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Author Topic: 27255 kHz 27.255 MHz FSK Data Link ΣSDR COMMSIGMA SDR KiwiSDR 1720 UTC 14 Dec 18  (Read 629 times)

Offline R4002

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27255 kHz 27.255 MHz, 25 watts average or carrier power maximum TX under Part 95 of FCC rules.  There's a FSK data link signal readable on the ΣSDR KiwiSDR.  Not sure if this is the same network heard on the New York SDRs but it exhibits the same characteristics, with around 8 kHz of bandwidth. 

Listenable in FM or NFM mode but I generally tune into it in USB mode.  Some minor AM CB voice traffic QRM but when the frequency is clear you can see/hear the FSK signals buzzing away, albeit much weaker than other data networks on 27.255 MHz that I've heard. 
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Offline Σ

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Have you tried decoding the FSK? Curious if there is any readable data that might reveal its purpose.

Σ
CT/MA border
Afredri SDR-Net with multiband dipole at 65 ft.
KiwiSDR online - http://sigmasdr.ddns.net:8073/
ΣSDR Blog - https://sigmasdr.blogspot.com/

Offline R4002

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I do not have the capability to do so.  Check out the Highland Falls, NY KiwiSDR and the Poughquag, NY KiwiSDR, both of those receivers have similar FSK data networks local to them on 27.255.  If you have the capability to decode the FSK I would be very interested to hear what data is being sent. 

The Highland Falls, NY KiwiSDR is close to an extremely active data link network on 27255, from what I can tell there’s at least 3-4 different transmitters (going by differences in signal strength) and one data burst every 1-2 seconds.
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Offline R4002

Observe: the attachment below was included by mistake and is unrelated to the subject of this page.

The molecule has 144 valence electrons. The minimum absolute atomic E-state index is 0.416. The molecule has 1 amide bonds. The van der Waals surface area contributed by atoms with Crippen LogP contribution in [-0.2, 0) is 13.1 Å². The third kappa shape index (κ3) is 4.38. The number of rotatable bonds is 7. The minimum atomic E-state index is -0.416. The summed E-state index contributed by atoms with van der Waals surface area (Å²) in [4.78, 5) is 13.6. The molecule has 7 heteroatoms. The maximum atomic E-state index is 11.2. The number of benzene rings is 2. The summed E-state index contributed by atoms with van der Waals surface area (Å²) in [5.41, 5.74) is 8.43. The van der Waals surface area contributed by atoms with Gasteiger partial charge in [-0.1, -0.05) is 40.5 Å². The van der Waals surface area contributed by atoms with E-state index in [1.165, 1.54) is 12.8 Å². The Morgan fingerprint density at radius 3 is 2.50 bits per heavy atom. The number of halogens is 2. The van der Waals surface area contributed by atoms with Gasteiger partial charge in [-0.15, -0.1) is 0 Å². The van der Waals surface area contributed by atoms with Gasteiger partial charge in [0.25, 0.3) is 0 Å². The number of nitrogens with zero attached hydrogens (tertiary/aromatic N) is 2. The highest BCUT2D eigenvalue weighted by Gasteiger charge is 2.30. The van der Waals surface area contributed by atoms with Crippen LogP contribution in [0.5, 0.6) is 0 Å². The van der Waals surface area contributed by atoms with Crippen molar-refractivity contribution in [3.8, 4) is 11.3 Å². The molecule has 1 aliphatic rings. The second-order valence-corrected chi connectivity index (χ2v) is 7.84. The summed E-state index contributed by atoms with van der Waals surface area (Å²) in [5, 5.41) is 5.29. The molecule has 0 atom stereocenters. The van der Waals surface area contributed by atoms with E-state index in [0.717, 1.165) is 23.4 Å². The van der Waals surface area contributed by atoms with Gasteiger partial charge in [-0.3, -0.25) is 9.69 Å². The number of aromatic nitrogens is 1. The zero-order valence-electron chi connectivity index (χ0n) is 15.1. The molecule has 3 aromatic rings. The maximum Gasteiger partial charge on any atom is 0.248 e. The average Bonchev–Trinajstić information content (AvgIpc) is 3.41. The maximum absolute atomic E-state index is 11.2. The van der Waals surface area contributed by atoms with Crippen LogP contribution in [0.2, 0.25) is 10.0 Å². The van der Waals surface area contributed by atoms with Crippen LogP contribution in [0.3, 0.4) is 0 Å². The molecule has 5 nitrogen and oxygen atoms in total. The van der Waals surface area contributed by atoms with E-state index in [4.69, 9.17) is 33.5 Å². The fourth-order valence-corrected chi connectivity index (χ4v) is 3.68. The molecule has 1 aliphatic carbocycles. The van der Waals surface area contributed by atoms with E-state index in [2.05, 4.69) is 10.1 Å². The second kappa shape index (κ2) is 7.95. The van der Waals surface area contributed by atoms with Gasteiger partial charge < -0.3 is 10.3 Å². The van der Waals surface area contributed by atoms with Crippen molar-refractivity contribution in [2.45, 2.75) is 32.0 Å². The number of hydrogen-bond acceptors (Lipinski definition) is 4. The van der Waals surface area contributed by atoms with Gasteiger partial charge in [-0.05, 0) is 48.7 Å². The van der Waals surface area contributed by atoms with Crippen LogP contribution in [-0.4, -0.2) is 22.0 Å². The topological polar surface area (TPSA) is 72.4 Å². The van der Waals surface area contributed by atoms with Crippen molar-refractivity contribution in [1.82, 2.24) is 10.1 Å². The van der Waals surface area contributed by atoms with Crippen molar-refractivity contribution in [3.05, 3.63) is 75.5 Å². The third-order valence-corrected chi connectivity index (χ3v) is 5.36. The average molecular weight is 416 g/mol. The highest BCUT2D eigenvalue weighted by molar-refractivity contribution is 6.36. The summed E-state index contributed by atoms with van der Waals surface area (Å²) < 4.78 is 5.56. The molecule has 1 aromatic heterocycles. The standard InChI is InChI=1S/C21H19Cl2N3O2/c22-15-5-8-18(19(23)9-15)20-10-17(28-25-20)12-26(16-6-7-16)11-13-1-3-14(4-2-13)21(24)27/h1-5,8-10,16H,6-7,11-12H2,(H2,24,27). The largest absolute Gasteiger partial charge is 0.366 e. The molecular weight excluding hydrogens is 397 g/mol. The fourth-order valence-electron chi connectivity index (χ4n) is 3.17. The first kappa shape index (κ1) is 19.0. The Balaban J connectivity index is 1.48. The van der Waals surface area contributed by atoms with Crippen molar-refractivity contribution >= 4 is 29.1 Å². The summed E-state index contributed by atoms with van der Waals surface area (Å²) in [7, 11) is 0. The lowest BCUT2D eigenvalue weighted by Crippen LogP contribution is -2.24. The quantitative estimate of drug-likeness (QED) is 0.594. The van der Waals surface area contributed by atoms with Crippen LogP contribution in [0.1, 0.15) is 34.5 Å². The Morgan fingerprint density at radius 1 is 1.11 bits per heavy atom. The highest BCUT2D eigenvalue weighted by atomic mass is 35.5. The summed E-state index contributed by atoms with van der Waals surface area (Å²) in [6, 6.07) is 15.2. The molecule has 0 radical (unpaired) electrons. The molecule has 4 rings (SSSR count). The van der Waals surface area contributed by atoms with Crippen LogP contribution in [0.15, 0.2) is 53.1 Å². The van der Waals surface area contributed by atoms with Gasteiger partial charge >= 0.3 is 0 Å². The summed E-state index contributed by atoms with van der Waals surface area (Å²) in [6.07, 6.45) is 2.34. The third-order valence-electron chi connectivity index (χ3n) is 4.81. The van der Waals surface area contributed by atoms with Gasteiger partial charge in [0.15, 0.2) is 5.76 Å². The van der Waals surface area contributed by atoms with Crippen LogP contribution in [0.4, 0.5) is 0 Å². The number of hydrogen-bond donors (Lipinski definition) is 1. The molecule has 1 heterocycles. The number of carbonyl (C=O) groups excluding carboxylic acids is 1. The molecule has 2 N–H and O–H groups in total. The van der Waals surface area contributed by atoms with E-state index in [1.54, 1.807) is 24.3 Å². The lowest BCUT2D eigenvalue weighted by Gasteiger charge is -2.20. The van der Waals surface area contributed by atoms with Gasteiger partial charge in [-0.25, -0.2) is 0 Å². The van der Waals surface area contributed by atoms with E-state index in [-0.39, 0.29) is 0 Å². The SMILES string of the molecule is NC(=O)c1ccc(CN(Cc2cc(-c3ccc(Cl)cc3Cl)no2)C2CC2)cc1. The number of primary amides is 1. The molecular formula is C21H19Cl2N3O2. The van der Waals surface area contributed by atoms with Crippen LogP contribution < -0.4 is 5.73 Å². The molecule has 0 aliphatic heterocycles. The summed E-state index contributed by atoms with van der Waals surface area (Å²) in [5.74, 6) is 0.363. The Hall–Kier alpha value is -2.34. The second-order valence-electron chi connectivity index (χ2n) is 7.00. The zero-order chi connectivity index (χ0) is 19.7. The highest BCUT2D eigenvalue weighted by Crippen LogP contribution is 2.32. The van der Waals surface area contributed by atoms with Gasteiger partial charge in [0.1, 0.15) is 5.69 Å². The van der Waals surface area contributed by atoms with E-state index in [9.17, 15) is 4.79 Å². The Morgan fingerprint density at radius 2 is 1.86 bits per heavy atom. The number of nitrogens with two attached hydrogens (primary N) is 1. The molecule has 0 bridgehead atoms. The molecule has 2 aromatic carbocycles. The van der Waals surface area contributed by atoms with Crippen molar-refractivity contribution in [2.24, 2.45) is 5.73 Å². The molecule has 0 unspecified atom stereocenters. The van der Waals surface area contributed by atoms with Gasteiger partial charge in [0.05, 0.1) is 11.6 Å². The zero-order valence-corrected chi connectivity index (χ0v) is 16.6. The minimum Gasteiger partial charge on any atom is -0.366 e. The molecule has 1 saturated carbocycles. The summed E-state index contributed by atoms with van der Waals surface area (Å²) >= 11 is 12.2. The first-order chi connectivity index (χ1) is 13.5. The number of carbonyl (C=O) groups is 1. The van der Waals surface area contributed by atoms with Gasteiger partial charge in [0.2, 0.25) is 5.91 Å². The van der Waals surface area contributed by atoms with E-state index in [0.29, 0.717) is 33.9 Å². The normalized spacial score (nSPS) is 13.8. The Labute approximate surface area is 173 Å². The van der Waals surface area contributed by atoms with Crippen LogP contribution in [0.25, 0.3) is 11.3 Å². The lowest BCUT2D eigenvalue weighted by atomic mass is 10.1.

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FSK data burst of various strengths coming in on the ΣSDR COMMSIGMA SDR KiwiSDR on the CT/MA border frequency 27255 kHz 27.255 MHz, bandwidth seems to be around 6 kHz.  One of them is local or semi-local (going by signal strength) but there are several other bursts that are just above the noise or marginally readable.  Going by the relative lack of activity on the other CB frequencies this early evening, I'd say these are distant (but not DX) transmitters that may or may not be part of the same system that the strong FSK signal is part of. 

The signals all have very similar characteristics and the transmitters almost seem to be answering each other.  The signals are very similar to the FSK signals logged previously on the various New York state SDRs.
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Offline Josh

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I just tried the sigma sdr and got nada, if you can, please save a audio recording of the fsk, either iq or ssb or fm mode, and I'll see what the batputer says about the signal.
Conveniently located near Vincennes Indiana.

Offline ChrisSmolinski

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If you hang around the SDR for a few minutes you'll get some transmissions, I am seeing them now (1130z). There's several sites, as I get signals of varying strength all with the same characteristics.

No fun 27255 transmissions around here, it seems.
Chris Smolinski
Westminster, MD
eQSLs appreciated! csmolinski@blackcatsystems.com
NRD 545 / netSDR / AFE822x / AirSpy HF+ / KiwiSDR / 670 ft horizontal loop / 500 ft northeast beverage / 270 ft west-south-west beverage / 300 ft south beverage / 43m / 20m / 10m  dipoles / Crossed Parallel Loop

Offline R4002

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I just tried the sigma sdr and got nada, if you can, please save a audio recording of the fsk, either iq or ssb or fm mode, and I'll see what the batputer says about the signal.

If you hang around the SDR for a few minutes you'll get some transmissions, I am seeing them now (1130z). There's several sites, as I get signals of varying strength all with the same characteristics.

No fun 27255 transmissions around here, it seems.